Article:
A couple of months ago I wrote about why I made my router a 64-bit install listing a series of reasons why 64-bit hardened systems are safer to manage than 32-bit ones, mostly because of the feature set of the CPUs themselves. What I didn’t write about that time, though, is the fact that 64-bit installs also don’t require to deal with the curse of large file support (LFS).
It was over two years ago I last wrote about this and at the time my motivation was mostly drained by a widely known troll, insisting that I got my explanation wrong. Just for the sake of not wanting to repeat the same pantomime, I’d like to thank Lars for actually getting me a copy of Advanced Programming in the Unix Environment so that I can actually reference said troll with the pages where the diagrams he referred to are: 106 to 108. And there is nothing there to corroborate his views against mine.
But now, let’s take a few steps back and let’s look at what I’m talking about altogether.
What is the large file support? It is a set of interfaces designed to work around the limits imposed by the original design of the POSIX API for file support on 32-bit systems. The original implementations of functions like
fseeko() and so on was designed using 32-bit data types, either signed or unsigned depending on the use case. This has the unfortunate effect of limiting a number of attributes to that boundary; the most obvious problem is the size of the files themselves: you cannot use
open() to open a descriptor to a file that is bigger than 2GB, as then the offsets would overflow. The inability to process files bigger than 2GB by some of your software isn’t, though, that much of a problem – after all, not all software can work with such files within reasonable resource constrain – but that’s not the worst problem you have to consider.
Because of this limit on file size, the new set of interfaces has been always called “large file”, but the name itself is a bit of a misnomer; this new set of interfaces, with extended 64-bit parameters and data fields, is required for operating on large file systems as well. I might not have expressed it in the most comprehensible of terms two years ago, so let’s here it from scratch again.
In a filesystem, the files’ data and meta-data is tied to structures called inodes; each inode has an individual number; this number is listed within the content of a directory to link that to the files it contains. The number of files that can be created on a filesystem is limited by the number of unique inode numbers that the filesystem is able to cope with — you need at least one inode per file; you can check the status with
df -i. This amount is in turn tied both to the size of the datafield itself, and to the data structure used to look up the location of the inode over the filesystem. Because of this, the ext3 filesystem does not even reach the 32-bit size limit. On the other hand, both XFS and ext4, using more modern data structures, can reach that limit just fine… and they are actually designed to overcome it altogether.
Now, the fact that they are designed to support a 64-bit inode number field does not mean that they’ll always will; for what it’s worth, XFS is designed to support block sizes over 4KiB, up to 64KiB, but the Linux kernel does not support that feature. On the other hand, as I said, the support is there to be used in the future. Unfortunately this cannot be feasibly done until we know for sure that the userland software will work with such a filesystem. It is one thing to be unable to open a huge file, it is another to not being able to interact in any way with files within a huge filesystem. Which is why both Eric and me in the previous post focused first off on testing what software was still using the old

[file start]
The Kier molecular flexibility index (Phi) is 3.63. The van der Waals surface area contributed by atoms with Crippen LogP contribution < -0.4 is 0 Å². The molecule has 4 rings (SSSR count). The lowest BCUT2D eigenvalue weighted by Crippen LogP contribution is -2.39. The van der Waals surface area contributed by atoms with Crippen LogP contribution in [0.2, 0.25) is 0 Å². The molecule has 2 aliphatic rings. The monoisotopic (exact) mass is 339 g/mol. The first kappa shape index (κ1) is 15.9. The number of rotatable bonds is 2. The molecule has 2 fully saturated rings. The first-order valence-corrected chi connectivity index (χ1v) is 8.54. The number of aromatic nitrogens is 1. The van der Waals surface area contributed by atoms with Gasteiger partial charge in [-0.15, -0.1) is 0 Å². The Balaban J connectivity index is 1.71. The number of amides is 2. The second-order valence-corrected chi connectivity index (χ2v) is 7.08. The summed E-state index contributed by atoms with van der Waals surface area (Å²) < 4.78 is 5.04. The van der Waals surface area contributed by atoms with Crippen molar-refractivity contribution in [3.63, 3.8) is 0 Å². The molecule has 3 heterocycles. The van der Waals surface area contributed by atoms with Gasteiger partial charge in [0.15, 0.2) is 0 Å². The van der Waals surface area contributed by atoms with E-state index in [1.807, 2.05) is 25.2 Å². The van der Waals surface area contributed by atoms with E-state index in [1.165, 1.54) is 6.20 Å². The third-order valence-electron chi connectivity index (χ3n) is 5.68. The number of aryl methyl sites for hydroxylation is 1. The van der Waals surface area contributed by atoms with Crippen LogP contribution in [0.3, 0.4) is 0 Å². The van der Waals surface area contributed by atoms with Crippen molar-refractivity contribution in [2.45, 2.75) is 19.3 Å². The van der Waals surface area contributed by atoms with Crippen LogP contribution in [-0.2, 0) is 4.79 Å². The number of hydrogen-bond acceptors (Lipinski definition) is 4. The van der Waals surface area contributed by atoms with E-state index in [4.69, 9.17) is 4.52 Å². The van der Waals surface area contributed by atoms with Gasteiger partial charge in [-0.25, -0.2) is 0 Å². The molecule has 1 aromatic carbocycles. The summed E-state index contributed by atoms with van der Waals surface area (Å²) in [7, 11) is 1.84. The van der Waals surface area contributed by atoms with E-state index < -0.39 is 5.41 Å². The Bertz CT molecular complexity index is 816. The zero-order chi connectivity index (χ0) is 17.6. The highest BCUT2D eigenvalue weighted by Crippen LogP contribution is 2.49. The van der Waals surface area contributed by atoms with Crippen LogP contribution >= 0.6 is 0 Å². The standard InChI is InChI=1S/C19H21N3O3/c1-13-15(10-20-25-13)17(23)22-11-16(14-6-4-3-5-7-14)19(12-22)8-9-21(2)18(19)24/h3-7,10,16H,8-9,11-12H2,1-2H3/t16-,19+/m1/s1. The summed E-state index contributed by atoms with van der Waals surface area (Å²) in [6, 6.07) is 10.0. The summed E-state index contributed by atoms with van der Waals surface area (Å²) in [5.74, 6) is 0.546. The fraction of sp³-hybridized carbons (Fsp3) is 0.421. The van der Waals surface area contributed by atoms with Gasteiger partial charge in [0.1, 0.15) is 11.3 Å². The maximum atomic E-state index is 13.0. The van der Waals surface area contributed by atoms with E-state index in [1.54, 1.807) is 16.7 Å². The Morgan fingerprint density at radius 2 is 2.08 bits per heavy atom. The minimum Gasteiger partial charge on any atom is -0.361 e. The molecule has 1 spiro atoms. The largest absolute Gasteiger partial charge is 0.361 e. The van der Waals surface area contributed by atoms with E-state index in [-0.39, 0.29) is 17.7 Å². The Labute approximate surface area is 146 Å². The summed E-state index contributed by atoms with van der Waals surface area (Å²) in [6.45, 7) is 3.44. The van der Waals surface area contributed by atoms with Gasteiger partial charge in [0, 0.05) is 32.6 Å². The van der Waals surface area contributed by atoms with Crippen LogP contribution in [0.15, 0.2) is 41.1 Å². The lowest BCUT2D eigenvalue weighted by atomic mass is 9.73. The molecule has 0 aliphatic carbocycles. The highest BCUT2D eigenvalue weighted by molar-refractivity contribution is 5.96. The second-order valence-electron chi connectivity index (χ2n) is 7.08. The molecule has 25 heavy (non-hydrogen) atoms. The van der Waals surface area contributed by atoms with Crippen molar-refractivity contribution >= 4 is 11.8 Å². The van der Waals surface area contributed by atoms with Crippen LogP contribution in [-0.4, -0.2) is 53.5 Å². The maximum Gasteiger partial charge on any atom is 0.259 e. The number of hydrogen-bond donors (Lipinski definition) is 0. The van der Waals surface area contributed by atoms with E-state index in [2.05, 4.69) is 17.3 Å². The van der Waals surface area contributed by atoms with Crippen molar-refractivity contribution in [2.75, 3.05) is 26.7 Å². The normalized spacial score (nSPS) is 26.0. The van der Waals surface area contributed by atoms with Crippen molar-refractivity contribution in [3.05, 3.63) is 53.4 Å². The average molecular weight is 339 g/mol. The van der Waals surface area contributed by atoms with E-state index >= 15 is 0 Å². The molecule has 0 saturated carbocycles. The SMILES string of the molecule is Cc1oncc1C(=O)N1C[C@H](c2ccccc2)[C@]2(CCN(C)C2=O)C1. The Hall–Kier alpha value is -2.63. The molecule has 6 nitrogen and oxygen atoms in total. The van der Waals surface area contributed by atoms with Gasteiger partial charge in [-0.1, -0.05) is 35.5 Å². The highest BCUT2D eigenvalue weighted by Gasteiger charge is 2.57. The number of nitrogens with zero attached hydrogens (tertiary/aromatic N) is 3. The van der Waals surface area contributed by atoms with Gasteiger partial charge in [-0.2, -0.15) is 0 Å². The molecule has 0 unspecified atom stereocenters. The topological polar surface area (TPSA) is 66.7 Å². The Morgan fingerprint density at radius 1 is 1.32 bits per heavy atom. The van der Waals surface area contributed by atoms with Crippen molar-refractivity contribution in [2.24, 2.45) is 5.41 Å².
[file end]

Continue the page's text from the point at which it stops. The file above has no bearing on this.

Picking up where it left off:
stat() calls with the data structure with a 32-bit inode number field. It’s not about the single file size, it’s a matter of huge filesystem support.
Now, let’s wander back to why I wanted to go back at this topic. With my current line of work I discovered at least one package in Gentoo (
bsdiff) that was supposed to have LFS support, but didn’t because of a simple mistake (
append-lfs-flags acts on
CPPFLAGS but that variable wasn’t used in the build at all). I thought a bit about it, and there are so many ways to sneak in a mistake that would cause a package to lose LFS support even if it was added at first. For instance for a package based on autotools, using
AC_SYS_LARGEFILE to look for the proper largefile support, is easy to forget including
config.h before any other system library header, and when that happens, the largefile support is lost.
To make it easier to identify packages that might have problems, I’ve decided to implement a tool for this in my Ruby-Elf project called
verify-lfs.rb which checks for the presence of non-LFS symbols, as well as a mix of both LFS and non-LFS interfaces. The code is available on Gitorious, although I have yet to write a man page, and I have to add a recursive scan option as well.
Finally, as the title suggest, if you are using a 64-bit Linux system you don’t have to even think about this at all: modern 64-bit architectures define the original ABI as 64-bit already, making all the largefile support headaches irrelevant. The same goes for FreeBSD as well, as they implemented the LFS interface as their only interface with version 5, avoiding the whole mess of conditionality.
I’m seriously scared of what I could see if I were to run my script over the (32-bit) tinderbox. Sigh.